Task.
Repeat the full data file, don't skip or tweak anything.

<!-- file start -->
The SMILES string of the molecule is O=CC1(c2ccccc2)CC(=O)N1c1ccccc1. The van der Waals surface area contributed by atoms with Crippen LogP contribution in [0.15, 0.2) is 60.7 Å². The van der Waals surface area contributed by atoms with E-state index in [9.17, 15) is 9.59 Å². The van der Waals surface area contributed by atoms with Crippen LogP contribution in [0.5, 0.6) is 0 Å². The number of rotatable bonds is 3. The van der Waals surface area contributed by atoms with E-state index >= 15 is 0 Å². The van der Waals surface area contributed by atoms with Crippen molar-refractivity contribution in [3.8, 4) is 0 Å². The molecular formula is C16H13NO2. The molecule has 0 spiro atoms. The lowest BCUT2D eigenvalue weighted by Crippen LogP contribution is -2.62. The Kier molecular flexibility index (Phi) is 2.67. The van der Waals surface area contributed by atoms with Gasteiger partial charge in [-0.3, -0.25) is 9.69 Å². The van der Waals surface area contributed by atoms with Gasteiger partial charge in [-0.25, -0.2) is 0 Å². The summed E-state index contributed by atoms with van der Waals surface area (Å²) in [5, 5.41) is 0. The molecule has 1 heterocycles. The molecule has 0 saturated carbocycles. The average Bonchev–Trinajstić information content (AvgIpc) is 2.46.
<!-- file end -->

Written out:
The SMILES string of the molecule is O=CC1(c2ccccc2)CC(=O)N1c1ccccc1. The van der Waals surface area contributed by atoms with Crippen LogP contribution in [0.15, 0.2) is 60.7 Å². The van der Waals surface area contributed by atoms with E-state index in [9.17, 15) is 9.59 Å². The van der Waals surface area contributed by atoms with Crippen LogP contribution in [0.5, 0.6) is 0 Å². The number of rotatable bonds is 3. The van der Waals surface area contributed by atoms with E-state index >= 15 is 0 Å². The van der Waals surface area contributed by atoms with Crippen molar-refractivity contribution in [3.8, 4) is 0 Å². The molecular formula is C16H13NO2. The molecule has 0 spiro atoms. The lowest BCUT2D eigenvalue weighted by Crippen LogP contribution is -2.62. The Kier molecular flexibility index (Phi) is 2.67. The van der Waals surface area contributed by atoms with Gasteiger partial charge in [-0.3, -0.25) is 9.69 Å². The van der Waals surface area contributed by atoms with Gasteiger partial charge in [-0.25, -0.2) is 0 Å². The summed E-state index contributed by atoms with van der Waals surface area (Å²) in [5, 5.41) is 0. The molecule has 1 heterocycles. The molecule has 0 saturated carbocycles. The average Bonchev–Trinajstić information content (AvgIpc) is 2.46.